(10) (11)

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giving the duration of this stage (12) (29) (13) The values of the main voltages and currents at (14) result in (30) (31)

. where , and are turned on, the voltages on the secAs ondary windings are all zero (15) The currents owing through the primary windings are (32) (33) (16)

(17)

(34) (35)

(18) (19) (20) (36) (21) The currents owing through the secondary windings are (22) (23) (24) The currents through , and result in (38) (39) (37)

(27) (41) is completely discharged and Mode 1 ends when . That is charged up to is (28) 3) Mode 2 conducting and the rst one with [Fig. 3(c)]: At , as starts is turned on with ZVS (as the two stages, conducting, and the second one with

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conducting, are the same from the point of view of the equations governing their operation, they are considered here as the same topology). According to Fig. 3(c)

(42) , and are still turned on because the increasing primary currents are still not sufcient to provide the load current. The voltages across the secondary windings are zero (43) As typically found in FB and TL converters with ZVS, this phenomenon causes a loss of the secondary (effective) duty-cycle. Even if the primary circuit is in the on topology, the secondary one is still in the freewheeling state

[Fig. 3(d)]: This is the rst energy transfer 4) Mode 3 stage in the cycle. As shown in Fig. 3(d)

(57) (58) The currents in the primary and secondary windings are almost constant (59) (60)

(44) (45)

(61) (62)

(46)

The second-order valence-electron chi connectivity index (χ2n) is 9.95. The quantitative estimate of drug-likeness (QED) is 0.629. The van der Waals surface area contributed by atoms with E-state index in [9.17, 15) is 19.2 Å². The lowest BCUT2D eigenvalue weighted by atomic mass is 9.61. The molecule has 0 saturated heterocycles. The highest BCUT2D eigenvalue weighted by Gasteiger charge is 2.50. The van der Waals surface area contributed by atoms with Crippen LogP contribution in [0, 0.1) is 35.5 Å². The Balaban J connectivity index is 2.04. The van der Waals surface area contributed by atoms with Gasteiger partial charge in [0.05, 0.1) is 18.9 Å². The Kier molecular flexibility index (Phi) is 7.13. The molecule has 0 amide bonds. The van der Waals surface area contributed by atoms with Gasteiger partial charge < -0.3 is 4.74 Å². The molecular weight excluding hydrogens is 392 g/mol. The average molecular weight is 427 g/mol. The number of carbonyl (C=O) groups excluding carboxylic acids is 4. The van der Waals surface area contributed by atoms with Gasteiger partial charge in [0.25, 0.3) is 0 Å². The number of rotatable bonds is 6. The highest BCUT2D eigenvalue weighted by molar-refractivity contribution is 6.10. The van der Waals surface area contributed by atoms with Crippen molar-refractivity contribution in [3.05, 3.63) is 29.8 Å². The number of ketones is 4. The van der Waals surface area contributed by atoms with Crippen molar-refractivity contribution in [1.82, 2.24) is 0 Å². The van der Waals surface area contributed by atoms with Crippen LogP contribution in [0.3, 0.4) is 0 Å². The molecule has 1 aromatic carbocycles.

[Fig. 3(e)]: According to the PWM action, 5) Mode 4 . At is turned the on stage is ended at . divides into two off with ZVS due to the presence of from zero and discharging from currents for charging . In this mode, the energy of the output inductor, which is reected to the primary side, is sufcient for assuring ZVS of the switches, even at light load. This is typical for all FB and TL converters at the transition from a transfer energy (active) stage to a freewheeling one (passive stage). By using simple circuit theory applied to Fig. 3(e), one gets

(48) (49) (50) (51) Mode 2 ends when the primary current reaches the reected , and thus and secondary current . A new energy transfer stage begins. results From (49), the loss of the effective duty cycle in (52) Based on (44)(48) (53) (65) (64) so that (63)

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(66) (67) (68) (69) is charged up to [i.e., Mode 4 ends when and is completely discharged [i.e., Thus, at

(70) The converter enters into the freewheeling stage. The currents in the transformers windings are kept constant during the transition due to the leakage inductances of the windings. 6) Mode 5 [Fig. 3(f)]: As at starts conducting and, soon after this instant, turns on with ZVS. As these two topologies are similar from the point of view of the equations governing their operation, they will be consid, and are turned-on, ered here as the same mode. As